I recently returned from a humanitarian trip to Uganda, Africa with my partner WHOlives. They are a non-profit organization committed to bringing clean water to developing communities in a self-sustainable process. Working with them was an absolute pleasure and each day of the trip got better and better. I’d like to share some of the highlights from the experience.
The Gem Foundation
We started the first day in Uganda by visiting The Gem Foundation, an orphanage for children with special needs and disabilities.
“At The Gem Foundation, we care for over 40 orphans in Uganda with 50+ staff members, nurses, teachers, and interns. Daily, our children are taking classes, going to school, being fed three meals, and doing one of their favorite things: playing outside with the staff. There are usually lots of laughs and children being silly.”
I had the most fantastic and humbling time with their amazing children. In Uganda children with disabilities aren’t seen for who they truly are. They are seen unfortunately as deformed. Being with these kids and seeing how starved they truly are for love and affection was heart-wrenching. You can donate just $35 every month to sponsor a child and help them receive the medical attention they need to survive.
Another location we visited that I enjoyed was Sole Hope – a program that helps provide communities with the proper medical attention and works on removing jiggers from their feet. Their work is fascinating and completely phenomenal. It was amazing to see how having clean water helped people to have proper hygiene and avoid situations like jiggers, which are painful to remove.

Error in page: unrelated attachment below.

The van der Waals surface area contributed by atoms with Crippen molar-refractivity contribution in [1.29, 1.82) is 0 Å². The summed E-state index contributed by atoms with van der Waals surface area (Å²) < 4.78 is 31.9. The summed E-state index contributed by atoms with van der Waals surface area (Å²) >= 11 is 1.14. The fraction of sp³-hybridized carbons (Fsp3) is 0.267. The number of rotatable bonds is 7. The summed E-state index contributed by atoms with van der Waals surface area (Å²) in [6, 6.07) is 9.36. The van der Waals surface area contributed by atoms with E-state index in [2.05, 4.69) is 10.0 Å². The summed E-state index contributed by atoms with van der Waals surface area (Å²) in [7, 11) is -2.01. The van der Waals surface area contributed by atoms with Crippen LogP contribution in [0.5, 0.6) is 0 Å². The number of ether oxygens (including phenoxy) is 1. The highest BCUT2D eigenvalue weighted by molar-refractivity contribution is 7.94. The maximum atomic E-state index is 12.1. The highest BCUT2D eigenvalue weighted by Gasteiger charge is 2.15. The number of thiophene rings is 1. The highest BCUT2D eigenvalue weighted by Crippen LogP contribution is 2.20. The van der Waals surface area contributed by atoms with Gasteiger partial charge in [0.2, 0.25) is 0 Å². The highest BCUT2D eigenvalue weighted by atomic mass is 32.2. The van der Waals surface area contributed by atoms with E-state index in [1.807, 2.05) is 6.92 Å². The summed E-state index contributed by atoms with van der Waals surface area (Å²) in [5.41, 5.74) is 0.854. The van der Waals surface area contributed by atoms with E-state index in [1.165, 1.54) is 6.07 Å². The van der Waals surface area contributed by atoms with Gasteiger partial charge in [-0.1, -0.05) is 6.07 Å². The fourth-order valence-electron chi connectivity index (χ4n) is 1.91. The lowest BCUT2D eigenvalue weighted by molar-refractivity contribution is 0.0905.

After Sole Hope, we went to see the WHOlives drill in action. It was wonderful! The drill had become a complete spectacle. Hundreds of people from the village, orphanage, and school came to watch. The excitement felt for clean water was unreal. After the drill, we spent time with the children from the local orphanage showing them how to play music with bells, make slime and other simple experiments from back home!
Lastly, we visited Denis Orphanage and Primary School – a wonderful and humbling experience. Denis, the founder, had a life filled with extreme turmoil. At the age of just nine, he witnessed his parents being murdered and was drafted as a child soldier. Despite all odds, he never lost sight of who he wanted to be and who he was. He now runs an orphanage that services over 400 children every single day – his most cherished accomplishment. The children were so sweet and kind and showed their gratitude for the water well provided by WHOlives. We played, danced, talked and got to know each other. Not as individuals with different lives and in different environments, but as equals.
Uganda was one of the most humbling and life-changing experiences. I am so grateful for the time I was able to spend there to help and see WHOlives in action. The work they do is phenomenal and completely necessary for my new-found friends in Africa. Please consider supporting their cause, I can assure you that you won’t be disappointed.